The following are considered risk factors for Community-Acquired Methicillin-Resistant Staphylococcus Aureus Infections (CA-MRSA Infections):
- Participation in contact sports
- Athletes sharing sporting equipment and locker room items with others (such as towels and razors)
- Frequent use of antibiotics
- Injection drug use
- Homosexuality; men having sex with men
- Chronic skin disease occurrence
- Human immuno-deficiency virus (HIV) positive patients
- Living in crowded conditions (such as prisons, military barracks, slums)
- Having skin-to-skin contact with an infected person
Hospital-Acquired Methicillin-Resistant Staphylococcus Aureus Infections (HA-MRSA Infections) may have the following risk factors:
- Hospitalization, especially of elderly patients
- Surgical implantation of medical devices
- Individuals on dialysis
- Use of venous catheters and prosthetics
It is important to note that having a risk factor does not mean that one will get the condition. A risk factor increases ones chances of getting a condition compared to an individual without the risk factors. Some risk factors are more important than others.
Also, not having a risk factor does not mean that an individual will not get the condition. It is always important to discuss the effect of risk factors with your healthcare provider.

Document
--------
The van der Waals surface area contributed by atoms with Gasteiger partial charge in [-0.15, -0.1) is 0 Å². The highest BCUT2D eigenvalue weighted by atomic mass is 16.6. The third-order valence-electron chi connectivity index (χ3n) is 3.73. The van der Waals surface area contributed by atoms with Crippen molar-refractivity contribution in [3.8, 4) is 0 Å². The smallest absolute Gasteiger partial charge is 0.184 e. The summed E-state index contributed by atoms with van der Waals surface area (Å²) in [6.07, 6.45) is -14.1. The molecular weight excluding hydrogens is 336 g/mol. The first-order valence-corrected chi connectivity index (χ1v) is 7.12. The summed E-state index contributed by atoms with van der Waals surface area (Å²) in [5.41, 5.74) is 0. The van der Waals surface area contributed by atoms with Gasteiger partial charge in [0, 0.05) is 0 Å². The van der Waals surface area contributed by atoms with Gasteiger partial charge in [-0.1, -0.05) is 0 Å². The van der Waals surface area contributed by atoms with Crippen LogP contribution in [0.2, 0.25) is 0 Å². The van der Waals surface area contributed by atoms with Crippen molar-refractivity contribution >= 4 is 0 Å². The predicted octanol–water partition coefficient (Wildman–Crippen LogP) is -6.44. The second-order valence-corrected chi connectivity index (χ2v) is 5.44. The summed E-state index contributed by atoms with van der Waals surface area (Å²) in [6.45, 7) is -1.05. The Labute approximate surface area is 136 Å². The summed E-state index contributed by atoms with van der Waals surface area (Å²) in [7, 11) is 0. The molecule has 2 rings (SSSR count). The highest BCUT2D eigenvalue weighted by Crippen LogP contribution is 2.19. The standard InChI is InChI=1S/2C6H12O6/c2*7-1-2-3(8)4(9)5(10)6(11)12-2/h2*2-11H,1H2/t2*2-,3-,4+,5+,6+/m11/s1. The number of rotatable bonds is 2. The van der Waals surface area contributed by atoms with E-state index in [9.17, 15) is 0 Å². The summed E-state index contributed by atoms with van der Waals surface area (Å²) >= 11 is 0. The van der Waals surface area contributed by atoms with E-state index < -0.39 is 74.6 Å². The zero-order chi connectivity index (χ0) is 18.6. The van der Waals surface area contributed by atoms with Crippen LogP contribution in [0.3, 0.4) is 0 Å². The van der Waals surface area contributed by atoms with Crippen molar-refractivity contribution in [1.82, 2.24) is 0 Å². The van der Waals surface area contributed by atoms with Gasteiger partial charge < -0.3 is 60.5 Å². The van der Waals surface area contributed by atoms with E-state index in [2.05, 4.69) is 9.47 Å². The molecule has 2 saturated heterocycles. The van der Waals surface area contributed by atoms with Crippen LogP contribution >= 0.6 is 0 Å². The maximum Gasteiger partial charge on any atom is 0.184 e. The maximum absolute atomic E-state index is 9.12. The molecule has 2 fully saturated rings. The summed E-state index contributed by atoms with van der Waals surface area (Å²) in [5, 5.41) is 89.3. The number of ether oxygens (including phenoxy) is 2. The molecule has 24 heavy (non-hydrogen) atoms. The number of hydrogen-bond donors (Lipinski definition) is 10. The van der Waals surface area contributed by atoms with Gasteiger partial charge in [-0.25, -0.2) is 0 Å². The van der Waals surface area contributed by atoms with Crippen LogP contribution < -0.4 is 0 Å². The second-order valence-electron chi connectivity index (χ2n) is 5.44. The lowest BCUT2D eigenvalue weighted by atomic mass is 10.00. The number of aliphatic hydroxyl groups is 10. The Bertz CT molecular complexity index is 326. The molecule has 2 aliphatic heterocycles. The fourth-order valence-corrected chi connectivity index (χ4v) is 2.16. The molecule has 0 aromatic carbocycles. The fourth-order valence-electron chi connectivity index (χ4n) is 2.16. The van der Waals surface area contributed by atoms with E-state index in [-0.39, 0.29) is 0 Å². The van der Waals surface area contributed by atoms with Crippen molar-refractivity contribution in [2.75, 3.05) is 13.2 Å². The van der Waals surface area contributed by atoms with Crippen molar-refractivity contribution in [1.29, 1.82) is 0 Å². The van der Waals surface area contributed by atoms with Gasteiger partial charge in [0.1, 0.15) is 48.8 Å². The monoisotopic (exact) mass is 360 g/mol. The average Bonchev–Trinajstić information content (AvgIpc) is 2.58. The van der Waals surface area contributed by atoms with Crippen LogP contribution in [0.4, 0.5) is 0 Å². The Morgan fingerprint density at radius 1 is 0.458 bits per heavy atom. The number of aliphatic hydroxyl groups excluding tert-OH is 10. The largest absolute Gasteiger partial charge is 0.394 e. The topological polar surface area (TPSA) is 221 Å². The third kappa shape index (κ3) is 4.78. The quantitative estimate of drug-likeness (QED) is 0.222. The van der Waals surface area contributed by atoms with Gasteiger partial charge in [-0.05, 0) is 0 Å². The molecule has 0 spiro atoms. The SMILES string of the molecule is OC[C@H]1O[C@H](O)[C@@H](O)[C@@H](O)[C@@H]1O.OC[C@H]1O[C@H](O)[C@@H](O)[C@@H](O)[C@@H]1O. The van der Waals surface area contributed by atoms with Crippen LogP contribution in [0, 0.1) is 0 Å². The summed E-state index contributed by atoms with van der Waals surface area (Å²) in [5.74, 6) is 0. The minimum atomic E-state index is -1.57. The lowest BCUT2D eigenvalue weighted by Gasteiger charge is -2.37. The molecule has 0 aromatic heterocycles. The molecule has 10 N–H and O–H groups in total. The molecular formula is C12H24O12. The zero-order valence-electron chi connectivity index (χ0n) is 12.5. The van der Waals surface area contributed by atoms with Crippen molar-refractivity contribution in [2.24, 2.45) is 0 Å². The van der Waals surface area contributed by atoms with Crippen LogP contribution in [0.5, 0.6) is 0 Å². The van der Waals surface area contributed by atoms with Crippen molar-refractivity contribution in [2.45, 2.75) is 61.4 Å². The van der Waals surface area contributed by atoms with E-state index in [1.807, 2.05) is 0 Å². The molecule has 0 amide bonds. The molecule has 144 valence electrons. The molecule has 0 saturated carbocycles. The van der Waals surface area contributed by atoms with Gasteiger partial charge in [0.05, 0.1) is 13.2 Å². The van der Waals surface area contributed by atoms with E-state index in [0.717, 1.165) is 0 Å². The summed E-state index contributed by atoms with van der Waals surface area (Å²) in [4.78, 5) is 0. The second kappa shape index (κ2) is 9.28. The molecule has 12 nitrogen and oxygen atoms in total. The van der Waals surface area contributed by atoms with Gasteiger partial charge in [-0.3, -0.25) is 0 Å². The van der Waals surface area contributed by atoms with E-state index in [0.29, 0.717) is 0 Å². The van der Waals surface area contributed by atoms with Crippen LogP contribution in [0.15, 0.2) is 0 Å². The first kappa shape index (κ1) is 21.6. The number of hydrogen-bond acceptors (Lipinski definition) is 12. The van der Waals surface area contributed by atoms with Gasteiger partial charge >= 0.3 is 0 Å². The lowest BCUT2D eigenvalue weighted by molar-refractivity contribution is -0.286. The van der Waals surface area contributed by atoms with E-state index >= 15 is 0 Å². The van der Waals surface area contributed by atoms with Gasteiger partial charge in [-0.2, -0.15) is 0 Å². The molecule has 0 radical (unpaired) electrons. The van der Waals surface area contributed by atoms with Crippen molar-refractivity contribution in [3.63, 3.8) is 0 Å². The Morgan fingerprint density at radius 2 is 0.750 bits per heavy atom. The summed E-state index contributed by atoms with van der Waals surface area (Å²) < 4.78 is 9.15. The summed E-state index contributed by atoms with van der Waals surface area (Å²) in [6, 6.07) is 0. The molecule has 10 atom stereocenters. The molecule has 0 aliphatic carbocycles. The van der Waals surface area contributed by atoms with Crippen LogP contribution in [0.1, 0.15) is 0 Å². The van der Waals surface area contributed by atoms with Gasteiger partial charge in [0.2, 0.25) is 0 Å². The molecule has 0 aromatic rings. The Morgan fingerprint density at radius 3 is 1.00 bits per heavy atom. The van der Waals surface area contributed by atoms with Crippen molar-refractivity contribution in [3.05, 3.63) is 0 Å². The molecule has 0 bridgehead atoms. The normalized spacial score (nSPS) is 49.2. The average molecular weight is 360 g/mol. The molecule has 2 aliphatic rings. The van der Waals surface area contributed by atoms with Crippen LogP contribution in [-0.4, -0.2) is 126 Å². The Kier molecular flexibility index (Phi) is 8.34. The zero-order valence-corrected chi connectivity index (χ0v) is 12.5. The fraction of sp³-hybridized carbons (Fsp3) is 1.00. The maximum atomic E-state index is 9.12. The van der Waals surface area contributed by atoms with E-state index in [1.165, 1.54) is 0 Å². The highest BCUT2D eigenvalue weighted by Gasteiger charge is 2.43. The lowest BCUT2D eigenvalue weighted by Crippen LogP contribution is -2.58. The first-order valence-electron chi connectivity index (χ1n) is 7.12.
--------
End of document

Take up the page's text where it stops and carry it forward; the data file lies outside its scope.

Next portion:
What are the Causes of Methicillin-Resistant Staphylococcus Aureus (MRSA) Infection? (Etiology)
- The most important cause for Methicillin-Resistant Staphylococcus Aureus Infection occurrence is the unnecessary use of antibiotics. For example, using antibiotics for a cold caused by a virus
- Not completing the full course of an antibiotic prescription
- Transmission from an infected person or by a contaminated surface
What are the Signs and Symptoms of Methicillin-Resistant Staphylococcus Aureus (MRSA) Infection?
Methicillin-resistant Staphylococcus aureus often enters the body through a cut or scrape and appears in the form of a skin or soft tissue infection.
The signs and symptoms of MRSA Infection may include:
- A cut, scrape, or boil that becomes inflamed and does not heal
- A painful, red, or swollen area on the skin often mistaken for a spider bite
- Infected patients may have fever, fatigue, and chills upon spread of the infection
- Dizziness and confusion may ensue when the infection spreads
How is Methicillin-Resistant Staphylococcus Aureus (MRSA) Infection Diagnosed?
The following methods may be used to help diagnose a MRSA Infection:
- Physical examination and complete evaluation of medical history
- The usual method of diagnosis for Methicillin-Resistant Staphylococcus Aureus Infection is checking a tissue sample or nasal secretions for MRSA organisms, by growing the bacteria in the sample and identifying them. This process takes between 48-96 hours
- In January 2008, the Food and Drug Administration (FDA) approved the marketing of a quick blood test for detecting MRSA bacteria. This test takes about two hours. However, there are reports that there is a lack of standardization among various such “quick” tests
Many clinical conditions may have similar signs and symptoms. Your healthcare provider may perform additional tests to rule out other clinical conditions to arrive at a definitive diagnosis.
What are the possible Complications of Methicillin-Resistant Staphylococcus Aureus (MRSA) Infection?